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date 11.Apr.2021

■ Understanding Bayesian conditional probabilities for Covid-19 testing

How many of you have heard of a friend or relative testing positive for Covid-19 only to be found clean upon retesting? When you test healthy populations with unreliable rapid tests, that's what happens. In statistics this is called a false positive test, and for diseases affecting a small percentage of the population, it is the norm rather than the exception.

When you test positive for Covid-19 and the test accuracy is, say 90%, then you are 90% certain to have the bug, right? Wrong answer! According to Bayes theorem the probability you are ill is only 15%. The majority of people get this figure completely wrong, but it is undeniable scientifically. As rapid tests are liable to flag "positive" people that are not ill (even by a small percent), you don't know whether a positive result is real or one of the test's error cases, especially if only 1% of the population have the bug on average. The math is very simple:

bayes formula

According to Bayes formula, the test accuracy (sensitivity) is diluted by the prior probability of the illness, so the chances you have covid after a single positive test are still low. To be certain you must have a second test, preferably independent of the first one. If the second one comes also positive then you are 76% likely to end up in intensive care <g>

Mathematically the probability increase is justified because your prior probability P(illness) after the first positive test is 15%, not 1% as before

So if the rapid test is not very reliable, and the illness is not widespread, you need at least two tests to get a statistically significant indicator of the test result.

Armed with our theoretical background, let's apply it to the covid rapid test reliability data. We need numbers for P(illness) and P(accuracy) for the Bayes formula above; immediately we stumble into several obstacles:

Given the lack of reliable statistical data, all I can do is investigate a range of test accuracies and infection levels, and see what's the worst case scenario. The table below shows the real (Bayesian) probability of covid infection for a person with one positive test, for a range of accuracies from 80-99%, and for infection levels of 1:1000 till 1:10.

For simplicity, I equate false positive rate to (100-accuracy), which is not necessarily true but this is just a paper exercise.

Infected  Rapid test sensitivity (accuracy)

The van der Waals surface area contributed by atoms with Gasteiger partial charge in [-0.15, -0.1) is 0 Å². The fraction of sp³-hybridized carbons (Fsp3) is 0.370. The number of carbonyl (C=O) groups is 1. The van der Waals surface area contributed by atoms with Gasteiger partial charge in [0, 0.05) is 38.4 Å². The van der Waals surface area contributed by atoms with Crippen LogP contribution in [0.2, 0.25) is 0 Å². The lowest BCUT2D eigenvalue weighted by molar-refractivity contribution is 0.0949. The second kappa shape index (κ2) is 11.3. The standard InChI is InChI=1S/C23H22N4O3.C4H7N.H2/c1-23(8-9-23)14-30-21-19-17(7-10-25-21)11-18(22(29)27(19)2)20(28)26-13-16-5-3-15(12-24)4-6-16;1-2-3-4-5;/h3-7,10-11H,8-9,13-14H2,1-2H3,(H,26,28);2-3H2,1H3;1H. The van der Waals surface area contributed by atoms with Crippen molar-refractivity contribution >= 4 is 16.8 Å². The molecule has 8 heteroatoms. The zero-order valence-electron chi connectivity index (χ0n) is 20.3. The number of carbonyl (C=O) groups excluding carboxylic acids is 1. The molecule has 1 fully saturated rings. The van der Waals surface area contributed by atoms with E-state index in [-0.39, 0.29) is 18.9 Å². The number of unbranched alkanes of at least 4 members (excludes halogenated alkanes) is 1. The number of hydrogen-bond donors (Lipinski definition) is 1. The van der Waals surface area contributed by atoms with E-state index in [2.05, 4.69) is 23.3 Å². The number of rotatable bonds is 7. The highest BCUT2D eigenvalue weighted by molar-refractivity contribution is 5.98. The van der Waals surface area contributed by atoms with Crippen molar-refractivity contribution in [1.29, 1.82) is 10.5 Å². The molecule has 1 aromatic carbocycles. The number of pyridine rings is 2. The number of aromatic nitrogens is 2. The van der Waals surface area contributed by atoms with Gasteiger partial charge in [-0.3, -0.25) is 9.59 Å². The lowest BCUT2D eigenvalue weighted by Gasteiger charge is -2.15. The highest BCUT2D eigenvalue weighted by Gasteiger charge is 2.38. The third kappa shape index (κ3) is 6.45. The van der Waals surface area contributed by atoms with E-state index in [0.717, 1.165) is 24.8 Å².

1:10 30.77% 50.0% 91.67%
1:100 3.88% 8.33% 50.0%
1:1000 0.40% 0.89% 9.02%
Table 1. Probability of covid infection after one positive rapid test for various cases

Taking a middle estimation (1 in 100 people infected and 90% accuracy), a single test translates to only 8% chance of real covid infection. So counting single test results as "daily covid infection statistics" is grossly exaggerating the real extent of the disease. Likewise quarantining people on the evidence of a single test is unwarranted. Health authorities are aware of the problem but book-sellers-turned-politicians won't take heed.

The case against mass covid-19 testing

Another indicator of the desperation of our "decision makers" is the consideration of mass covid testing for every man, wife and their dogs. The idea of testing 7 billion of mostly healthy people on a weekly basis would be absurd, even if the available tests were reliable; counting in their sorry state exposed above, mass testing is totally ridiculous. It reminds me of people that compensate their ignorance making knots by tying 10 messy knots one on top of the other.

Perhaps they have mistaken real time control with statistical sampling. Real time control of the spread of a disease is infeasible, it would require people being tested continuously 24 hours a day.

If you read basic quality control, or elementary statistical sampling, you understand that you don't need to test everyone to assess a situation. You don't ask everybody's intention to vote in a poll, you choose a small sample. You don't need to taste all pasta in a boiling pot to see if it is cooked or not, just the one spaghetti piece will do.

Lately we hear that they are thinking of introducing mandatory weekly tests to all elementary school kids. A classroom is the definition of a biased sample for disease, as kids spend 6-7 hours each day in close contact. If one catches something, the rest will also show it quickly. You don't need to test everyone, and definitely not with an inaccurate, painful, nose test kit. Teachers are being tested weekly, and that's probably enough for a statistical indicator of the entire class.

Unless somebody's making money selling test kits, then it would all make sense!
Let's hope that with mass vaccinations under way (good luck with beta testing :) our Experts will calm down and propose reasonable, feasible measures.

You can fool all the people some of the time, and some of the people all the time, but you cannot fool all the people all the time.
Abraham Lincoln

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